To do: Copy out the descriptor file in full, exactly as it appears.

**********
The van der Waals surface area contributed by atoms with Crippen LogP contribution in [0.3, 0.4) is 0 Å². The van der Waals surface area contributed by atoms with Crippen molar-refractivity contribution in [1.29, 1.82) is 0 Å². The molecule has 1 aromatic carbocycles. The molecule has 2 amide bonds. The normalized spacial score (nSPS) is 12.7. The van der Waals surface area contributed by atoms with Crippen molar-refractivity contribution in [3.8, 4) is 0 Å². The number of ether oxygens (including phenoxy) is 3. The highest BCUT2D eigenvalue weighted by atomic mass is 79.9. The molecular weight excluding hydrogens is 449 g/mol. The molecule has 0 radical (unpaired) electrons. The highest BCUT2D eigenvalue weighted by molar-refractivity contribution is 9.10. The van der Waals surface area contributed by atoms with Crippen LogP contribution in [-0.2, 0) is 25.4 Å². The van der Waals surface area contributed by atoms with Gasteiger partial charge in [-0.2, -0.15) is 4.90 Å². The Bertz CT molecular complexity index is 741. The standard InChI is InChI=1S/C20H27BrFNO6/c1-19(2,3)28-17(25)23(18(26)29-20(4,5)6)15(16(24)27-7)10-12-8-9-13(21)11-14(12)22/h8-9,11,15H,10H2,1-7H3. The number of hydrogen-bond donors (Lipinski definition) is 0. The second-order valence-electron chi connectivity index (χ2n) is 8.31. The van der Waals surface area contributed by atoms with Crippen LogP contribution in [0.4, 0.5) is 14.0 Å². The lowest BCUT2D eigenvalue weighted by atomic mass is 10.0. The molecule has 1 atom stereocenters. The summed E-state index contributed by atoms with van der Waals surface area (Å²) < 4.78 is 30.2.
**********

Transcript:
The van der Waals surface area contributed by atoms with Crippen LogP contribution in [0.3, 0.4) is 0 Å². The van der Waals surface area contributed by atoms with Crippen molar-refractivity contribution in [1.29, 1.82) is 0 Å². The molecule has 1 aromatic carbocycles. The molecule has 2 amide bonds. The normalized spacial score (nSPS) is 12.7. The van der Waals surface area contributed by atoms with Crippen molar-refractivity contribution in [3.8, 4) is 0 Å². The number of ether oxygens (including phenoxy) is 3. The highest BCUT2D eigenvalue weighted by atomic mass is 79.9. The molecular weight excluding hydrogens is 449 g/mol. The molecule has 0 radical (unpaired) electrons. The highest BCUT2D eigenvalue weighted by molar-refractivity contribution is 9.10. The van der Waals surface area contributed by atoms with Crippen LogP contribution in [-0.2, 0) is 25.4 Å². The van der Waals surface area contributed by atoms with Gasteiger partial charge in [-0.2, -0.15) is 4.90 Å². The Bertz CT molecular complexity index is 741. The standard InChI is InChI=1S/C20H27BrFNO6/c1-19(2,3)28-17(25)23(18(26)29-20(4,5)6)15(16(24)27-7)10-12-8-9-13(21)11-14(12)22/h8-9,11,15H,10H2,1-7H3. The number of hydrogen-bond donors (Lipinski definition) is 0. The second-order valence-electron chi connectivity index (χ2n) is 8.31. The van der Waals surface area contributed by atoms with Crippen LogP contribution in [0.4, 0.5) is 14.0 Å². The lowest BCUT2D eigenvalue weighted by atomic mass is 10.0. The molecule has 1 atom stereocenters. The summed E-state index contributed by atoms with van der Waals surface area (Å²) < 4.78 is 30.2.